The second is a feature-length documentary entitled Life Songs, which details the lives of the members of a voice program in Ottawa as they are taught to sing through the stuff of life and tell their stories.  The film follows eight people as they learn how to use free movement and the malleability of the voice to liberate their story from a culture of spectatorship.  Conoley was granted access to observe the program, and watched as each subject crafted an autobiography, which was then allegorized into a fairy tale. Participants then had to begin creating songs which culminated into mini-operatic performances.  Conoley was struck by the level of healing and sharing in a culture that is extremely alienating: “I watched from the corner, and I was blown away... You would see, in the moment, all these personal and emotional transformations take place.”  The documentary also examines the evolution of song from earliest native contexts to the commercialization of personal expression, which the subjects of the film attempt to rise above in their healing process.
 
“The film is about their personal stories, and the overarching cultural story – it asks the questions, ‘Where is our story? Why do we spend so much time consuming other stories? Why are we a culture of spectators? Where has our agency gone when it comes to personal narrative or mythos?’”
 
The making of Life Songs had a significant impact on Conoley.  As he explains, one of the subjects of the film was a midwife, and as he observed her everyday interactions, he felt a connection to her:  “As a documentary filmmaker, we are midwives in a way.  Each of these videos is a gift, like a child… That’s where Partus came from – Partus means to deliver, to bring forth or give birth, and ‘partus’ refers to the fetus right before it is born.”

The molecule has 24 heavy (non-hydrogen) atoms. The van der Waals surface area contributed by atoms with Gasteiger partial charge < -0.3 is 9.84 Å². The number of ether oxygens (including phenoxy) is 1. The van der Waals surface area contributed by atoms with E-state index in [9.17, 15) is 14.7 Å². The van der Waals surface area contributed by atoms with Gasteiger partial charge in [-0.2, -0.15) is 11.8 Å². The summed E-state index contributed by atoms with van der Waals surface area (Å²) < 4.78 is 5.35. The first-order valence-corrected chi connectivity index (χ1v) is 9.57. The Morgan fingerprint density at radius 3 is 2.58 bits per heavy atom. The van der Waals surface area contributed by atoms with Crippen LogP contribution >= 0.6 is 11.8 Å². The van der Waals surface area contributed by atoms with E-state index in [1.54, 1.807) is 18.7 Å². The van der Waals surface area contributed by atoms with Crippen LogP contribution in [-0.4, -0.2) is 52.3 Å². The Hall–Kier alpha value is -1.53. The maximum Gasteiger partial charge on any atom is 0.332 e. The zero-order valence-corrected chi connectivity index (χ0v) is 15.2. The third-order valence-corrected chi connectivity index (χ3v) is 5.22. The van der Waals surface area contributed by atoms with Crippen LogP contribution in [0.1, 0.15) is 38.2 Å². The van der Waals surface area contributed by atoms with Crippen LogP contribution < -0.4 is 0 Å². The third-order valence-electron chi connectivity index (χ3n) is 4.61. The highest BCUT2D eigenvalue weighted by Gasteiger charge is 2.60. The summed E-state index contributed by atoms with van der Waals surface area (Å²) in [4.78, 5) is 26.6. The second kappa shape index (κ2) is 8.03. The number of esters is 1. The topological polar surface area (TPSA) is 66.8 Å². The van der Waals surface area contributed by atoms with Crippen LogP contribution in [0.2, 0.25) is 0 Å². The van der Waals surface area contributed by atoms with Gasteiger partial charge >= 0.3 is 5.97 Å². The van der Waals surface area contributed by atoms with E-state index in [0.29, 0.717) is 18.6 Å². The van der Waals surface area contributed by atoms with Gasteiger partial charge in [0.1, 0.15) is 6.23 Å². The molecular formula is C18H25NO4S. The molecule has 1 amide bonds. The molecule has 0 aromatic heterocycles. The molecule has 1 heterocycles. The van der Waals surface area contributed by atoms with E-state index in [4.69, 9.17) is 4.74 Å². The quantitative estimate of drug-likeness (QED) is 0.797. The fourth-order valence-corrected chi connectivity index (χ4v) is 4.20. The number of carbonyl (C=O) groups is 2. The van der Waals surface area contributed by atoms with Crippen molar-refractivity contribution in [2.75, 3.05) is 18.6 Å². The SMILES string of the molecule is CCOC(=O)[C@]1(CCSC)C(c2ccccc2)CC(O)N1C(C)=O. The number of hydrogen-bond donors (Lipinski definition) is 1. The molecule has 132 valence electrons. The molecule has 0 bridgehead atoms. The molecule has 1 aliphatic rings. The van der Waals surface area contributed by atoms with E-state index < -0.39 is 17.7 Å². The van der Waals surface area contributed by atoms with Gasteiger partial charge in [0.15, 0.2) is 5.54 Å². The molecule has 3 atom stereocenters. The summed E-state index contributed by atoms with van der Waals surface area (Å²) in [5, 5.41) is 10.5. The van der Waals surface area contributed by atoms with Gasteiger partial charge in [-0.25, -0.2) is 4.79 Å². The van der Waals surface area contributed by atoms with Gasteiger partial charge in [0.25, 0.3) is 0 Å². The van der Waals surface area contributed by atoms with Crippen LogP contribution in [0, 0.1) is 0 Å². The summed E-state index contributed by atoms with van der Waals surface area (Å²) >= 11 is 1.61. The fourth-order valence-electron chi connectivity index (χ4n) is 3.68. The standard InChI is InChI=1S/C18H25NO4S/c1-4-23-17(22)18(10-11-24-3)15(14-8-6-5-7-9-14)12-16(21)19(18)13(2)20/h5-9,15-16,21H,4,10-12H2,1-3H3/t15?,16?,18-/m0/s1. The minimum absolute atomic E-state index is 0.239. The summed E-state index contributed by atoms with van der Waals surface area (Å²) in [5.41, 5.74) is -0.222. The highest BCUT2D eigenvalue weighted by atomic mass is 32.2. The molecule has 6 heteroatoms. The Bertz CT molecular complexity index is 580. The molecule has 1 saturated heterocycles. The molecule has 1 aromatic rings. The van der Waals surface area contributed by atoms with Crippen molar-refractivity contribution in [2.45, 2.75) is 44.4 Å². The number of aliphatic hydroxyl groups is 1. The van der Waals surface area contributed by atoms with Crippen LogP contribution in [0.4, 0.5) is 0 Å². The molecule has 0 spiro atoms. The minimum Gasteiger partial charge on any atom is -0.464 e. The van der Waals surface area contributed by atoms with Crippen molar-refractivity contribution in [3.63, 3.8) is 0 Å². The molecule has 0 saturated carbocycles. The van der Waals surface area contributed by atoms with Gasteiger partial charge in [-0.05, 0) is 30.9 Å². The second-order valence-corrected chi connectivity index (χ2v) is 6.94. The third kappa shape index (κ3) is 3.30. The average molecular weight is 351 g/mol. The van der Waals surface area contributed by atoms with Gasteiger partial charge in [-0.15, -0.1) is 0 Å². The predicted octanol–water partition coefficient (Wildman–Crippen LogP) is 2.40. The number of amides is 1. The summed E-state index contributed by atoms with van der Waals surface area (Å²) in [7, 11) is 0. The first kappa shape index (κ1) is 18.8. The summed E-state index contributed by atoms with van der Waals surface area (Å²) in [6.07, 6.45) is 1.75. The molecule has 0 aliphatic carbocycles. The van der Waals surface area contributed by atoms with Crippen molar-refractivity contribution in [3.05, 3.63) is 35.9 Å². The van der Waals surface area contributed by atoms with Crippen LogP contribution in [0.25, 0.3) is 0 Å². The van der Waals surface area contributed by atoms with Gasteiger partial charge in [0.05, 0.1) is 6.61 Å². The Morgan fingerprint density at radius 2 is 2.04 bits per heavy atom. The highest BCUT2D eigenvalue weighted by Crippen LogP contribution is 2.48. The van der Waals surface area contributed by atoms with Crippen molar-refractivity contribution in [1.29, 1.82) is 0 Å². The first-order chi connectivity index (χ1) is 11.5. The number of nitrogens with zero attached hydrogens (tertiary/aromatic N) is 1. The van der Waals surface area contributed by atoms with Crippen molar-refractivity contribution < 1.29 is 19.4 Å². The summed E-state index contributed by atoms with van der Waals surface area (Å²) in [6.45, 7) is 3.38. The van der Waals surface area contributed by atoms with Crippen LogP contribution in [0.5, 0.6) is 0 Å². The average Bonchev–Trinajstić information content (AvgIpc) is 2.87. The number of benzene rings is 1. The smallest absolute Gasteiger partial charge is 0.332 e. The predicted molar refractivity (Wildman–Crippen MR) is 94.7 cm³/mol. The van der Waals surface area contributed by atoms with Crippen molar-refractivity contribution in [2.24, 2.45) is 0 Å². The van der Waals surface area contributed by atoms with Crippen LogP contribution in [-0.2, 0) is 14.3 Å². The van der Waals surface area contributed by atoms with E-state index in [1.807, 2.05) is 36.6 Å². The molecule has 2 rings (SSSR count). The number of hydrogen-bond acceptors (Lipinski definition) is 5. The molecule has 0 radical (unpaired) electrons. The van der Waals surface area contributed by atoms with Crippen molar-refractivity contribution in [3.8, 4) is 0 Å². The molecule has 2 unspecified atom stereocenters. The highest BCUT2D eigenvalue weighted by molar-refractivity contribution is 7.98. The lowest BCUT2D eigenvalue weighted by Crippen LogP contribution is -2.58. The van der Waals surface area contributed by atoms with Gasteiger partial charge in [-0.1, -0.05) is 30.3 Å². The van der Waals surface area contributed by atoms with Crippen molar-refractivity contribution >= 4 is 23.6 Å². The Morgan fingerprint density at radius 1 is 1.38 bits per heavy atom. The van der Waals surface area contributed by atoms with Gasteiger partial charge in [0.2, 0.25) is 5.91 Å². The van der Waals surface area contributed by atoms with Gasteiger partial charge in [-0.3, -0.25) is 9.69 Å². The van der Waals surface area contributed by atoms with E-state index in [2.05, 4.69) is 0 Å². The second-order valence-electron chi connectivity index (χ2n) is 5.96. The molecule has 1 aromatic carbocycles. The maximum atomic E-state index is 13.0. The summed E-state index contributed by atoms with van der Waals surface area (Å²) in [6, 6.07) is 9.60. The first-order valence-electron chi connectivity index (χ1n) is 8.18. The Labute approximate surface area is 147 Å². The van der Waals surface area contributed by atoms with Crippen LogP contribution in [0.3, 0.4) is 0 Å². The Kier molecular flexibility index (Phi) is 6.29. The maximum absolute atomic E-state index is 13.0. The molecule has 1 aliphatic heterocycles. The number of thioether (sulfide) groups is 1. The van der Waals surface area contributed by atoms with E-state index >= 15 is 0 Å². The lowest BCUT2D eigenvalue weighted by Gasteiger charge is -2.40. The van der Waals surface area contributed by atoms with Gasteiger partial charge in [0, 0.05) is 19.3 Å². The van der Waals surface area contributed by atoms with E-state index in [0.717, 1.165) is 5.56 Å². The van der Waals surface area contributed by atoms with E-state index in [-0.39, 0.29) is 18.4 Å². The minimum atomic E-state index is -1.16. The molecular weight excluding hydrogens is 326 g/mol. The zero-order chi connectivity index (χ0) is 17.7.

Conoley realizes the challenges of running an arts-oriented company like Partus, but describes himself as a romantic who has been fortunate in his success and always tries to remain honest about it: “My mission is to acknowledge that I’m very lucky to have the resources that I have, and to give back as much as I can. I want to give people the opportunities that I was given.”
 
He describes Ottawa’s arts production scene as a welcoming environment where many small groups appear to exist as separate entities, but in reality form more of a collage, with collaboration amongst the whole community, including Partus, Valkaline, Parktown Studios, Symphonic Filmworks, Treepot Media, One World Awesome Arts and SAW Video.  The goal, as Conoley describes it, is to “rise together” in developing a film community not entirely rooted in a bottom line.
 
“Partus speaks to a trend in culture right now which is ‘DIY’ – do it yourself.  And that works for a time, but then you have to realize it has to become ‘DIT’ – do it together.” 
 
For more information: http://partusfilms.com/